Sometimes, wine bloggers have been known to lack inspiration, wondering what to talk about next and hoping that an idea might just walk up to them, tap them on the shoulder and say, "Hi! I bet people would like to read about me".
Unfortunately, most of the time that doesn't happen.
But, like that dodgy chat-up line that fails 99% of the time, you can always dream that this time will be the 1% "pay-off".
Thank goodness for Steve De Long!
I was casually getting on with my day job recently when all of a sudden a rather charming man walks up to me and says "Hi!" (he forgot to mention the bit about the "I bet people would like to read about me", but I think he can be forgiven this time.)
It so happens that Steve is one of those virtual friends I mentioned recently, someone I met through the OpenWine Consortium.
Having mentioned I would be attending the Wines from Spain tasting in London in a comment, Steve, who happened to be visiting the same event, came round to introduce himself. We chatted about various things, he showed me an exciting project he is working on (which may be secret so I will not mention it) and left me a parting gift.
Now, it being a day job sort of day I was rather distracted, so I waited until I got home to investigate the gift.
To my surprise it was a very useful booklet which he has put together (with his wife I believe) that any aspiring wine enthusiast ought to have. The booklet is a 60-page wine tasting note archive where each page has all the reminders and key terms you might need to start the habit of taking tasting notes on the wines you drink.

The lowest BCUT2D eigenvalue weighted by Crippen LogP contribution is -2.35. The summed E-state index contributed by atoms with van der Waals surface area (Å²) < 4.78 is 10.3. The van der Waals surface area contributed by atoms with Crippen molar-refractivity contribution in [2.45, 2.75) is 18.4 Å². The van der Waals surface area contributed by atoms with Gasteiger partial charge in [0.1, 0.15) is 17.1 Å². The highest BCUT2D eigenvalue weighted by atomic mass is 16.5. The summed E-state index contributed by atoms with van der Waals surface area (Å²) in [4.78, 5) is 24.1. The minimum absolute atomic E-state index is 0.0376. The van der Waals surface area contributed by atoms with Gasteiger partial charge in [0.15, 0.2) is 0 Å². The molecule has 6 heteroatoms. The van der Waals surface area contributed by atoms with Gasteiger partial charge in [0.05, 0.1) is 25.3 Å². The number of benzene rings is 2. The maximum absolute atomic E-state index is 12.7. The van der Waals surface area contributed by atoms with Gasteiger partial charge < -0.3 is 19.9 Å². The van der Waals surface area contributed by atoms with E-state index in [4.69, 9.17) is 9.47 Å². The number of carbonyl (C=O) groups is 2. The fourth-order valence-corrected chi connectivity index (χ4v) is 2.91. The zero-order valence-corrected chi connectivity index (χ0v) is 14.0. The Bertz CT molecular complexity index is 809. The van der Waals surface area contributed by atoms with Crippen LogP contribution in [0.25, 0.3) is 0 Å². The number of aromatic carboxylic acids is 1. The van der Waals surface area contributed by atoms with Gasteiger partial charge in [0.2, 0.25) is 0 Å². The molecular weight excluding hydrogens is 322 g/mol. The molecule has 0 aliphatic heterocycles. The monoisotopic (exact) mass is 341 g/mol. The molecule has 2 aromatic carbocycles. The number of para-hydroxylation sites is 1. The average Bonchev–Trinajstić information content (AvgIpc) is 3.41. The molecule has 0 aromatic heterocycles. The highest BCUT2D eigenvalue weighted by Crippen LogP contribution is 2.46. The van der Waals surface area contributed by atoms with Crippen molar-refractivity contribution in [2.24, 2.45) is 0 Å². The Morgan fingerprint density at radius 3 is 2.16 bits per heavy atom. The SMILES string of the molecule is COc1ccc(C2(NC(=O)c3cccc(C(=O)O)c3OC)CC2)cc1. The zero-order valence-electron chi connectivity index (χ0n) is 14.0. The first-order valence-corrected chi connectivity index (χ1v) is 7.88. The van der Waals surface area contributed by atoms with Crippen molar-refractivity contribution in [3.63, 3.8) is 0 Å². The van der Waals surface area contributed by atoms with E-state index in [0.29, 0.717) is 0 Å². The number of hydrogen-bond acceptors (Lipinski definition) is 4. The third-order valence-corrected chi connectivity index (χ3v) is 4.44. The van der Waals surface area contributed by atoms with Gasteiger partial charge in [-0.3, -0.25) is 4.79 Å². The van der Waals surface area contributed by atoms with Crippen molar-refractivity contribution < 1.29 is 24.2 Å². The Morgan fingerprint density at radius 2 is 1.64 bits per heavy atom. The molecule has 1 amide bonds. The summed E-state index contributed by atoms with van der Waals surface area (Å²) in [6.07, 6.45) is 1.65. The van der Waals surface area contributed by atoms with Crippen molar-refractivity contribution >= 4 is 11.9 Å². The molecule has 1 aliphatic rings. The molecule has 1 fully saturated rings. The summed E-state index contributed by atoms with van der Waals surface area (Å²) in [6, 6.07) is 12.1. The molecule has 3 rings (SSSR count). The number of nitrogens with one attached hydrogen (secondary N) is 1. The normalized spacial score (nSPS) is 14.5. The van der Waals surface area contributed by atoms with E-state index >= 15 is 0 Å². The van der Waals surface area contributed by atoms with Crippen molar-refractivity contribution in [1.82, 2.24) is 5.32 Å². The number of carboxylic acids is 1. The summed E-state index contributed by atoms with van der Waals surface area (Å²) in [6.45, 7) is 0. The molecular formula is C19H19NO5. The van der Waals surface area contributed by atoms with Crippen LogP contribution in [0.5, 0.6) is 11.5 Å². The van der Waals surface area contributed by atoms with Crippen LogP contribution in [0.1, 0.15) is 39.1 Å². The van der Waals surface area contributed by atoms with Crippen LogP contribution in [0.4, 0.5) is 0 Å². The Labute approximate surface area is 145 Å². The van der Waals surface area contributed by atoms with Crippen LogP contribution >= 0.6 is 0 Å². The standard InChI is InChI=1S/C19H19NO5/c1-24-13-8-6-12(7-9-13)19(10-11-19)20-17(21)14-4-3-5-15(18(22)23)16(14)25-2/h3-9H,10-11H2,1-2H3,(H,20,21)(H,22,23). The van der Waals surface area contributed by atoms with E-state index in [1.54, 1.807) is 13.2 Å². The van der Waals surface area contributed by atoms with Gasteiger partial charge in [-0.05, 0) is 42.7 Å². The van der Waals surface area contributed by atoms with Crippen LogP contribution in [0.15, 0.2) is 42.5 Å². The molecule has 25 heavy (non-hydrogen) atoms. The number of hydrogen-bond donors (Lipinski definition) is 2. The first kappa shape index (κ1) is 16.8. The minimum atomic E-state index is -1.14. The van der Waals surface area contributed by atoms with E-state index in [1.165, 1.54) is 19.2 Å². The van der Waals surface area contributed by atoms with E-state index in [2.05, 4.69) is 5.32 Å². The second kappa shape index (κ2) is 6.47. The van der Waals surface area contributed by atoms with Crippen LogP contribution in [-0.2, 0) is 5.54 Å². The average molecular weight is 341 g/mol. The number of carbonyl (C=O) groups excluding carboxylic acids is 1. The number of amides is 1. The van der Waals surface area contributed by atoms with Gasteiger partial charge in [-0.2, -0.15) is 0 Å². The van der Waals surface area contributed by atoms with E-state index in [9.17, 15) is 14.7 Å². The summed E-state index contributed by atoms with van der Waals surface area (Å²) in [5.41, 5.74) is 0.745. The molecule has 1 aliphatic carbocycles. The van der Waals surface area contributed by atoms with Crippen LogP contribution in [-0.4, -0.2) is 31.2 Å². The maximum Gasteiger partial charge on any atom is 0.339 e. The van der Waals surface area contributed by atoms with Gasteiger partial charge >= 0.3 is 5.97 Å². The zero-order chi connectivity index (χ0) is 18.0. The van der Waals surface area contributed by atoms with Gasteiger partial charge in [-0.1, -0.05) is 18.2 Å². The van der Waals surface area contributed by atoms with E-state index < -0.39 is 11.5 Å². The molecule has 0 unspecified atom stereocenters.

It allows you to easily keep names and key details of the wines and highlight characteristics of colour, aroma and taste (using your own words or easily circling the pre-printed options).
Anyone starting out in wine will tell you that keeping track of what you taste can be daunting, and remembering all the different things you are supposed to judge can be tricky, so it is great to see it in a handy booklet that is also easy to keep on you for 'emergencies".
Best of all, there is even a cheat sheet in the back with lists of possible smells (aromas), useful terms and even faults.
I know I shall be buying a few for my relatives (sorry for spoiling the surprise if you are reading this) and in terms of the Wine Conversation, I applaud the goal of making it easy for anyone starting out on a wine tasting journey to track their progress.
One of the drawbacks of such a fragmented market for wines, where supermarkets can carry 600+ wines each and every restaurant has a different list, is that it is hard to remember what you have tried, and liked, before. This I imagine could be great tool (if used regularly - but isn't that the same for any tool?) for those of us with dodgy memories.
So, thanks Steve! I appreciate the gift and if anyone feels they too might be interested in tracking the wines they drink I recommend you check out www.delongwine.com